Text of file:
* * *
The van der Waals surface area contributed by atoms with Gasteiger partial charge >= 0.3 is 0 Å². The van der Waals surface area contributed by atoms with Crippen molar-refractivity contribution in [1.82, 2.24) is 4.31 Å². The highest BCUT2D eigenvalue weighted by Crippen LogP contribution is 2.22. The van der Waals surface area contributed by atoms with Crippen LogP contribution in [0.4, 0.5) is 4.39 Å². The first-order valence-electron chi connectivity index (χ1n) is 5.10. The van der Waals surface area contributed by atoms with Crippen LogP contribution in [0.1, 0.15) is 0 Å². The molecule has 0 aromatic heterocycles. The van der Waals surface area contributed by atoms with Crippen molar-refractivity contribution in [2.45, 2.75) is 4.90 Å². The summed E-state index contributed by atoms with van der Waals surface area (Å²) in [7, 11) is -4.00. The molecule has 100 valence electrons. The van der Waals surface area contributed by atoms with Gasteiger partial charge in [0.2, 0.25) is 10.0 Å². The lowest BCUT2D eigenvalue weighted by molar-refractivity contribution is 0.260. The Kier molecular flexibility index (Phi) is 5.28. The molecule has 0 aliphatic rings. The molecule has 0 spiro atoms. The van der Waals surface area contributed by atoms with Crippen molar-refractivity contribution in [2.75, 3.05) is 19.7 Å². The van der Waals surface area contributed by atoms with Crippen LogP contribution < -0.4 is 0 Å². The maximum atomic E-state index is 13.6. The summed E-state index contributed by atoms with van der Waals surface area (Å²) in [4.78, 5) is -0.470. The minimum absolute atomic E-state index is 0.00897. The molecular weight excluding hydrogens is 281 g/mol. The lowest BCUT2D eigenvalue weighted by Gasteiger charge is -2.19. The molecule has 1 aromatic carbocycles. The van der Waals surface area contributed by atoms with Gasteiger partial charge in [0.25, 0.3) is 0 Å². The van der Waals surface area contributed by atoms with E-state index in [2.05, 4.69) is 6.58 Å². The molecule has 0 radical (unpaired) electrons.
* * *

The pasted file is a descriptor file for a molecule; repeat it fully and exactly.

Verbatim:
The van der Waals surface area contributed by atoms with Gasteiger partial charge >= 0.3 is 0 Å². The van der Waals surface area contributed by atoms with Crippen molar-refractivity contribution in [1.82, 2.24) is 4.31 Å². The highest BCUT2D eigenvalue weighted by Crippen LogP contribution is 2.22. The van der Waals surface area contributed by atoms with Crippen LogP contribution in [0.4, 0.5) is 4.39 Å². The first-order valence-electron chi connectivity index (χ1n) is 5.10. The van der Waals surface area contributed by atoms with Crippen LogP contribution in [0.1, 0.15) is 0 Å². The molecule has 0 aromatic heterocycles. The van der Waals surface area contributed by atoms with Crippen molar-refractivity contribution in [2.45, 2.75) is 4.90 Å². The summed E-state index contributed by atoms with van der Waals surface area (Å²) in [7, 11) is -4.00. The molecule has 100 valence electrons. The van der Waals surface area contributed by atoms with Gasteiger partial charge in [0.2, 0.25) is 10.0 Å². The lowest BCUT2D eigenvalue weighted by molar-refractivity contribution is 0.260. The Kier molecular flexibility index (Phi) is 5.28. The molecule has 0 aliphatic rings. The molecule has 0 spiro atoms. The van der Waals surface area contributed by atoms with Crippen molar-refractivity contribution in [2.75, 3.05) is 19.7 Å². The van der Waals surface area contributed by atoms with Crippen LogP contribution < -0.4 is 0 Å². The maximum atomic E-state index is 13.6. The summed E-state index contributed by atoms with van der Waals surface area (Å²) in [4.78, 5) is -0.470. The minimum absolute atomic E-state index is 0.00897. The molecular weight excluding hydrogens is 281 g/mol. The lowest BCUT2D eigenvalue weighted by Gasteiger charge is -2.19. The molecule has 1 aromatic carbocycles. The van der Waals surface area contributed by atoms with Gasteiger partial charge in [0.25, 0.3) is 0 Å². The van der Waals surface area contributed by atoms with E-state index in [2.05, 4.69) is 6.58 Å². The molecule has 0 radical (unpaired) electrons.